Wednesday, June 17, 2009

today's papers from slate

today's papers
Obama Throws Gays a Crumb

By Daniel Politi
Posted Wednesday, June 17, 2009, at 6:37 AM ET
The New York Times and Wall Street Journal's world-wide newsbox lead with the latest from Iran, where the Guardian Council's announcement that it would allow a limited recount of ballots from last week's presidential election didn't stop supporters of Mir Hossein Mousavi from taking to the streets again. Pro-government supporters also held a rally in Tehran to support President Mahmoud Ahmadinejad and chant, "Rioters should be executed!" Mousavi and other reformist politicians rejected the recount plan, insisting that a new election would be the only acceptable solution.
The Washington Post leads with word that the CIA is trying to get the White House to not release "significant portions" of a 2004 report on the agency's interrogation program. Specifically, the CIA wants to keep out of the public eye passages that describe how these detainees were handled. A heavily redacted version of the 2004 report--"the most definitive official account to date of the agency's interrogation system"--was released last year and the administration had vowed to review it and release any more material by the end of this week. But the CIA still hasn't sent the document to the White House or Justice Department for review. Some intelligence officials say the CIA is doing the right thing, but others insist that most of what is in the report is already widely known. USA Today leads an interview with the director of the Congressional Budget Office, who warned it won't be easy for President Obama to achieve savings while reforming health care. He recognized it's possible to "reap savings in the health sector without harming health" but it will involve difficult choices. "It's going to be a long, hard slog," he said. The Los Angeles Times leads locally with the continuing battles in California over how to reduce the state's budget deficit. A legislative budget panel refused to endorse some of Gov. Arnold Schwarzenegger's deepest proposed cuts, and voted to increase some taxes. Schwarzenegger has vowed to veto any tax increases, so the fight continues.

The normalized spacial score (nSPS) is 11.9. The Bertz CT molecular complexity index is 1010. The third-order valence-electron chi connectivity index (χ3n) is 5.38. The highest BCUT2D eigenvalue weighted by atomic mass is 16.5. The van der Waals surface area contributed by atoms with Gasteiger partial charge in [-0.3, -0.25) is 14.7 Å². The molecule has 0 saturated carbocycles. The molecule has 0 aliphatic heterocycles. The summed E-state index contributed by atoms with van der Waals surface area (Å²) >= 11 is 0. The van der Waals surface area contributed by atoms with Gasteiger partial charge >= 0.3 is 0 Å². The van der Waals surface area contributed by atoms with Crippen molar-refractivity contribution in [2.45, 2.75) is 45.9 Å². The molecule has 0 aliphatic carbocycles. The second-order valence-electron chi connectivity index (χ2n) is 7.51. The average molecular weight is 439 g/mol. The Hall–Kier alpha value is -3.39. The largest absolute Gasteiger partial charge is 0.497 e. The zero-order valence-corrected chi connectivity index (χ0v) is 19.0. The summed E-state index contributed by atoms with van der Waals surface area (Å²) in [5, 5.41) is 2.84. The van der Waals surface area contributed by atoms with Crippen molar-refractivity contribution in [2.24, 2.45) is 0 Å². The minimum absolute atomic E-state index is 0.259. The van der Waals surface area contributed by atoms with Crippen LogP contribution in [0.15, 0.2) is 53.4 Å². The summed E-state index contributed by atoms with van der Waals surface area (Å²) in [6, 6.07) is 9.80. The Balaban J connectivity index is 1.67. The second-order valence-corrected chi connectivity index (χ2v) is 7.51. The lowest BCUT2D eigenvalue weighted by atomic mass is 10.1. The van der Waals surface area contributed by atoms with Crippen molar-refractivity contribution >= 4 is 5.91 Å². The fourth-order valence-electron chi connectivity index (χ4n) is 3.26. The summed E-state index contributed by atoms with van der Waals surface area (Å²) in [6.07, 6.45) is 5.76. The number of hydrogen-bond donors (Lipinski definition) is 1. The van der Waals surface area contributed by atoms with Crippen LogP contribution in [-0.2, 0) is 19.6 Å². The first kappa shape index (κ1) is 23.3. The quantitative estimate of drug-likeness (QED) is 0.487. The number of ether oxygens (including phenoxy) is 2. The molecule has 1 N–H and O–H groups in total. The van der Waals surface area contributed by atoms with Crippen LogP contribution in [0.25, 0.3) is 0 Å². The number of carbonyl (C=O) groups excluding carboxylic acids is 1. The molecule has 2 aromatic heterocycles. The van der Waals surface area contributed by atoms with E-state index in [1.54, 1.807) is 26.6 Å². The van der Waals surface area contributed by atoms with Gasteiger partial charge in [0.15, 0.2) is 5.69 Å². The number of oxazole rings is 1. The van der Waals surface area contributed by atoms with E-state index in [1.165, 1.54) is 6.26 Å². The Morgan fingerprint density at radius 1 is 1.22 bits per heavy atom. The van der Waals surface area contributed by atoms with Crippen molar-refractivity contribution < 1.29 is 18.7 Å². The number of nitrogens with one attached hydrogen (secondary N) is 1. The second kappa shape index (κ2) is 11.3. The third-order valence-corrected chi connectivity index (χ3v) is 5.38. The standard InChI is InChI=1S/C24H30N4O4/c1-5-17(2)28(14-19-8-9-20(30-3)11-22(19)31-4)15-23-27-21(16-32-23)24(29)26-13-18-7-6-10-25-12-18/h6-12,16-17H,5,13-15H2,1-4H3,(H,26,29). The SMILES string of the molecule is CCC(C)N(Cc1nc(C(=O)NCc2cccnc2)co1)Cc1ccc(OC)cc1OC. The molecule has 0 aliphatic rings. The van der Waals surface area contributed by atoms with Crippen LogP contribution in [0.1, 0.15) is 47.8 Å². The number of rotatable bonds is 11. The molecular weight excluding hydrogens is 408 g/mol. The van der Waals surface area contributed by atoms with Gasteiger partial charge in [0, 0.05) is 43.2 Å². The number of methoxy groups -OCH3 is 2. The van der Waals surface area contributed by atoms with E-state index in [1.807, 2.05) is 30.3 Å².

To continue reading, click here.Daniel Politi writes "Today's Papers" for Slate.
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